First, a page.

The Montgomery County Planning Board this week approved annexation into Gaithersburg of a 148-acre parcel, asking that it be granted a denser zoning that has been hotly contested by neighboring residents who say the proposed subdivision would further jam traffic and would be incompatible with their own neighborhoods west of I-270.

In a 3-to-1 vote Thursday, the board approved a motion that would allow up to five units per acre on a tract northeast of Muddy Branch Road and Route 28, currently part of the Washingtonian Country Club golf course. That action trimmed a request by the developer, Jay Alfandre, to 710 units from 748. Citizens groups had asked it be limited to 400 units.

The board stipulated that Alfandre must make good on various concessions, including contributing money to widen Route 28, building at his own expense two lanes on Muddy Branch Road and selling up to 50 percent of his houses at "moderate" prices, around $70,000.

Homeowners in the subdivisions of Dufief, Westleigh, Shady Grove Village, and Brighton and other neighborhoods around the golf course railed against the proposal at hearings before Gaithersburg's Planning Commission and City Council in the spring, urging the city either to cut back the density they would approve, or at least wait until the county approved that part of the county master plan which is currently under revision.

Now that the county planning board has endorsed this sector of the plan, a proposal goes to the county council which in turn will instruct Gaithersburg's council whether to accept the denser zoining. The county is expected to decide before Gaithersburg's next council meeting May 2.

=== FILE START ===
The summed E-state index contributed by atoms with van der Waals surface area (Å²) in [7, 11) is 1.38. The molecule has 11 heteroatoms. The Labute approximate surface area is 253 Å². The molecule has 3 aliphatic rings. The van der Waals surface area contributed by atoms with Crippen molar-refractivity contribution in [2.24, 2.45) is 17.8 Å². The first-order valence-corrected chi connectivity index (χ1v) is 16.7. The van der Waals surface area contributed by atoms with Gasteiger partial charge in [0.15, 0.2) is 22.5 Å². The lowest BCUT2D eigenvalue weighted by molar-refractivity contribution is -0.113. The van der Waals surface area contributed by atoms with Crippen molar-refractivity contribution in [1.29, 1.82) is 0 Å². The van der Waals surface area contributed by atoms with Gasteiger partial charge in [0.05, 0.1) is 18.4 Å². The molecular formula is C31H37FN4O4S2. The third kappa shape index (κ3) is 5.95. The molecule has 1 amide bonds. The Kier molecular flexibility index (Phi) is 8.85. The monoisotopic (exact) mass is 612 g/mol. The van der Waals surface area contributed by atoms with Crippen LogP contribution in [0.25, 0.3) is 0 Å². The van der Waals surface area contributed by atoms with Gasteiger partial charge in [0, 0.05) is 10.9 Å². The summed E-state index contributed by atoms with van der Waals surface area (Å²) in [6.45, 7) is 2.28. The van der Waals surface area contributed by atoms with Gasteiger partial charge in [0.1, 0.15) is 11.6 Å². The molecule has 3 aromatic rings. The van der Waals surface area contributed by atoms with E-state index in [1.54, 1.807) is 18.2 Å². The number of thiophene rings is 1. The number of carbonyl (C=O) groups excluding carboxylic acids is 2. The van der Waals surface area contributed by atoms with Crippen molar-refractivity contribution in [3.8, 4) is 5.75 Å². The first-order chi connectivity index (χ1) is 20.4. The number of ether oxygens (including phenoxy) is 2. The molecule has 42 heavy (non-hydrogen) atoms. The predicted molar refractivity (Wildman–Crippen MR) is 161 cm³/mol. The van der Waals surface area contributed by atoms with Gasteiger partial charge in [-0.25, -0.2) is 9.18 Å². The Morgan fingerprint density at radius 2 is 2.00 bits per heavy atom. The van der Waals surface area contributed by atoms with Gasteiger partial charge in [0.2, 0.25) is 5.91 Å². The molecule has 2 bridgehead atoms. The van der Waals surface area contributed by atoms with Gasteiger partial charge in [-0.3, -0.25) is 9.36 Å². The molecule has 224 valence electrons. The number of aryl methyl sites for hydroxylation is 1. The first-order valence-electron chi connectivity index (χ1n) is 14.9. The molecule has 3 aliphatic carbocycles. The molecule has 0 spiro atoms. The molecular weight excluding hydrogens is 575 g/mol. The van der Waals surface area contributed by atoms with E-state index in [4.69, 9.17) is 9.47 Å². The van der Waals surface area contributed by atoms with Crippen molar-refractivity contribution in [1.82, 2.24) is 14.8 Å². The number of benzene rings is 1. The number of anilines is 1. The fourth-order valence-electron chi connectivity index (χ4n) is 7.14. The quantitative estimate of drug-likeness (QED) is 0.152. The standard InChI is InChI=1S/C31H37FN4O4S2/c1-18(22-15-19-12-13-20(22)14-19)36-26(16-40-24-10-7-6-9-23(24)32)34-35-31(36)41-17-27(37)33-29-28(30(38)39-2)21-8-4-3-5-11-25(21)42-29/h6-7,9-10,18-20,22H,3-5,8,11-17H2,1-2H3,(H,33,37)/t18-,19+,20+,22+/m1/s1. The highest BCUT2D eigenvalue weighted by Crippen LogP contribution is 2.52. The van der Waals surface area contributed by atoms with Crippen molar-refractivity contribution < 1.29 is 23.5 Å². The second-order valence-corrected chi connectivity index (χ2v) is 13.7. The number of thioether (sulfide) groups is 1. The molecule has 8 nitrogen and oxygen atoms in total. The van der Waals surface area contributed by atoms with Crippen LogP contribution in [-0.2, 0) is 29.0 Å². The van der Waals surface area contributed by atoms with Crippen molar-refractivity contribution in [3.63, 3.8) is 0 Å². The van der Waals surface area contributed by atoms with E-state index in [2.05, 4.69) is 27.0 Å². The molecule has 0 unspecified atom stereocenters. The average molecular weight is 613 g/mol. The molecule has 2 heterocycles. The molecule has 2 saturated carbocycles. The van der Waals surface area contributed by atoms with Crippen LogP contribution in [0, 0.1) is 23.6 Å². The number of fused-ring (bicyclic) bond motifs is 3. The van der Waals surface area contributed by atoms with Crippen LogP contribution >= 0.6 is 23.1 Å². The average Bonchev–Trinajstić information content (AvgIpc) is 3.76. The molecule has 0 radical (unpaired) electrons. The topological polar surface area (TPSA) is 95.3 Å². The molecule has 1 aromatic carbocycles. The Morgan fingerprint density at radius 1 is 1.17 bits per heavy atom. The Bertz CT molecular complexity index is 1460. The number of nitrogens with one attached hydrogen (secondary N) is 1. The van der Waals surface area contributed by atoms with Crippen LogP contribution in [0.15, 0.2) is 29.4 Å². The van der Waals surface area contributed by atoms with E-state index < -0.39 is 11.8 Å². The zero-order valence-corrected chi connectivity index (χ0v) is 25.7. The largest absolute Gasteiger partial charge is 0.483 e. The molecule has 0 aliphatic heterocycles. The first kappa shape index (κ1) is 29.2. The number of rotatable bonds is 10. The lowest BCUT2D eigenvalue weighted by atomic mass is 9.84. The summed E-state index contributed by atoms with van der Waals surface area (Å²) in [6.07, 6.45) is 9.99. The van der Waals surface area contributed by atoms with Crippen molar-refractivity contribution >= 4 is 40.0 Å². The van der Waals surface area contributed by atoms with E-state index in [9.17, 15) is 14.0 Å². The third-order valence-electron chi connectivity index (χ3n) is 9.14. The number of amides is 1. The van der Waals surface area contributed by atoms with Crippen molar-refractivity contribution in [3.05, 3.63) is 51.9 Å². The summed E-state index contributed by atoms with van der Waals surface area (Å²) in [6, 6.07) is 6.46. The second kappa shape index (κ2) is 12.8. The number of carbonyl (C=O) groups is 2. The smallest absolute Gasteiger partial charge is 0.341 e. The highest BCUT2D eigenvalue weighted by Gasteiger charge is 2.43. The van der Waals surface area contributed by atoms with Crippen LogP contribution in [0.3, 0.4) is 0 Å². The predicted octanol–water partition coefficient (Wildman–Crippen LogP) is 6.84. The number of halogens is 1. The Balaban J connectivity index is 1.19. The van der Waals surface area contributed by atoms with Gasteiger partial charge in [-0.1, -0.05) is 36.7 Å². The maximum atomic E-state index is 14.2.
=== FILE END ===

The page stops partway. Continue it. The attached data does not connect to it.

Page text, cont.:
Civic groups maintain that the notorious traffic jam along Route 28 at rush hour would be worsened and city officials from Rockville and Gaithersburg at early hearings asked the county planner to set more money aside for improving crowded roads and to take that money from the more than $70 million scheduled to go into roads where the county wants to bring new development.

"We ought to be very disappointed," said Diane Aronson, vice president of Westleigh Citizen's Association, an organization whose neighborhood is adjacent to the golf course land. "We felt the road conditions should have limited the development. We're hoping that the city of Gaithersburg will be more sympathetic to the residents of the area."

She said the hearings before the county planning commission have been disillusioning. "We are just wondering when the voices of the citizens of an area are going to be given as much weight as the voices of developers. We have attended all the hearings and we've never changed our opinion, yet not one of our concerns was addressed adequately by the planning commission."

Alfandre said he was "very happy" with the decision, and would be eager to pursue his plans, which should reach the construction stage by next winter.

He said he felt satisfied that he met many of the citizens' concerns. "We had gone in asking for six units per acre, which would have been around 900 units," he said. "After our negotiations with the city and the citizens, we brought it down to five units per acre."

Besides the road improvements, Alfandre said he would also build a 46-acre park as part of the arrangement.

Citizens' groups are expected to ask the county council to turn down the proposed denser zoning. Under a special county law, if the council rejects an annexation proposal that requests denser zoning, that rejection locks in the current, lower zoning for five years, according to Perry Berman, chief of planning for Northern Montgomery County.

In other actions, the planning board removed 87 and added 14 sites to the county master plan for historic preservation. The board also decided that multimillion-dollar office and shopping arcades proposed for downtown Bethesda--one at 4600 East-West Highway and another at 7700 Wisconsin Ave.--would meet the zoning requirements and would be considered for later approval.